After I popped Dinner in the oven I vaccumed again as Ginny always makes quite a bit of a mess with whatever snack she's given. I got Melody's workbook out and we worked on that a bit and did some colouring. I can't leave Melody with her art supplies unattended when Ginny is home or they will be trashed. There is no possibly, Ginny will find a way and trash them. Granddad got home and forgot to lock the office back up as he often does so Ginny climbed up onto his desk, stood on her tippie toes and got her sister's playdough off the topshelf over the desk and ran into the conservatory to try to eat it in a corner.

Luckily it was a container she had already crushed broken in the past so the playdough was put into a plastic bag before being put back into the container to prevent it drying out so it took a few extra seconds to break into and I think we got to her before she managed to get much out. As a rule in our house, if things seem too calm, still or quiet, run and check on Ginny cause she is most likely up to no good. I put the playdough back and locked the office back up and checked Ginnys mouth for any playdough. Then I set the table while Melody played with Nanny in the conservatory and Ginny stropped a bit about me spoiling her fun.

When James got home, we sat at the the table and had dinner as usual. Ginny ate very well and had a popsicle from a batch Melody and I had made from fresh fruit juice earlier on as dessert and then we went up for her bedtime bath. Ginny's evening routine is made up of dinner at the table, a bath with her sister, her sleep meds which have to be administered before she is put into bed, hair and teeth brushing, jimjams, bedtime story, songs and bed. Except for the medication Melody's routine is pretty much the same as we put them to bed for the same time and they share a bedroom. Both girls went to bed great and we didn't hear a peep out of Ginny throughout the night.

If James is home from work on time and not too tired or busy, bedtime is usually his job and my hour to unwind. Last night we did it together because he had some work to get done so I read whilst the girls had a play in the tub before they were ready to come out. It wasn't a bad day but it's just the start of the half term and sooner than later Ginny will be fed up of school being off so the real fun will begin. James and I watched a movie before bed.We met when Ginny was a year old so we have never had any time to be a child-free couple. I would have loved to have had some time to just be a couple with James instead of a parent but that's not the way things went.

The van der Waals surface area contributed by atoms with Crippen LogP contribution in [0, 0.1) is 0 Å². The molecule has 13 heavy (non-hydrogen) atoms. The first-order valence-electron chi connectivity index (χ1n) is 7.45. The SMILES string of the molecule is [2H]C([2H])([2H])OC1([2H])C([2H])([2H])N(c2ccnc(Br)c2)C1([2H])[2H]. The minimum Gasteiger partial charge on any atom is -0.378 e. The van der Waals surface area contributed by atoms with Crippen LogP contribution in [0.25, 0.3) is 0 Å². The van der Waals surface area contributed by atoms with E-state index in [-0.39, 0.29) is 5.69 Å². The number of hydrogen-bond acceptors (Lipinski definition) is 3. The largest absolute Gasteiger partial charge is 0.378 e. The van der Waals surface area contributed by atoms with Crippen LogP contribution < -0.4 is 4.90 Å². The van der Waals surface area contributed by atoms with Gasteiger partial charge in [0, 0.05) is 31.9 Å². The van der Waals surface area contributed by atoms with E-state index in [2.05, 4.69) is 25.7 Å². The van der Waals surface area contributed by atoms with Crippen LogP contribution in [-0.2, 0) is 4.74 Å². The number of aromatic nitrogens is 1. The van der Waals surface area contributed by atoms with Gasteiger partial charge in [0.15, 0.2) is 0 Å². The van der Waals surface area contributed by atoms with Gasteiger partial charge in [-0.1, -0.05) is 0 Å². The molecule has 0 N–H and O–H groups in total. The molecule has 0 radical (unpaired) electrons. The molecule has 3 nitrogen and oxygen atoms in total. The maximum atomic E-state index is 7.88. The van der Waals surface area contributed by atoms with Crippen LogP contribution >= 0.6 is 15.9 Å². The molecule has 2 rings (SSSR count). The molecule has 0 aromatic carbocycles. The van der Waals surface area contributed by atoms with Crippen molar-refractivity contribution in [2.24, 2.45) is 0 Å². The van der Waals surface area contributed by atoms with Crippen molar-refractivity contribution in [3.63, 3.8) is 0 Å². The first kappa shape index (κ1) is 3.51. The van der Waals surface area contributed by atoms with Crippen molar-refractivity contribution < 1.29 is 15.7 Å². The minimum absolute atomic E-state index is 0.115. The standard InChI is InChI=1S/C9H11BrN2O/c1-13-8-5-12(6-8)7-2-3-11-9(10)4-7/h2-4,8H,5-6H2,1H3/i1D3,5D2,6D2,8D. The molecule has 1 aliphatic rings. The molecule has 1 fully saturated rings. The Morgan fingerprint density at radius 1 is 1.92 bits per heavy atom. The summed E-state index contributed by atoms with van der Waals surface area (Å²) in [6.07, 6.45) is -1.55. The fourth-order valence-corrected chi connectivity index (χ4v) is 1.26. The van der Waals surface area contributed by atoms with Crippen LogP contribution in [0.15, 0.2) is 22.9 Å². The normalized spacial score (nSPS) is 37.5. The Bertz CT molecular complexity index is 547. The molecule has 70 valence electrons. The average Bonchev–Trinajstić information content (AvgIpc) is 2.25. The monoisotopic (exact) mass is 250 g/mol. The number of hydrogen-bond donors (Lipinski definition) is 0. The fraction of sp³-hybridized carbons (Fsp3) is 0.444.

We do try to take a few days away from the kids for our own sanity as it has been recommended to us by the professionals who deal with Ginny. As Ginny and I are American and James is not biologically or adoptively Ginny's "father" we are not yet entiteled to statutory assitance from the government and do not receive respite services or benifits to help us contribute the extra expenses we have for Ginny. I'm just glad Ginny is allowed placement at a special school but bureaucratic bs we have to deal with is ridiculous. We are constantly told about all the help we should have provided for our family because of need but that we are not allowed access to because of our status.

If James were a member of another EU memberstate we would not have all of these hoops to jump through but as he's British and we've live in Britain we must. It doesn't matter that we have lived together for over 4years and have a child together with another on the way, we still have to spend loads of time and money making the UKBA happy proving that we are a legitimate couple. Just another stress we don't need but hey who cares. At the end of April the 2nd, Autism Awareness Day, even though I am bone tired I am happy to have my little family and greatful for all of my friends who have shown us their support.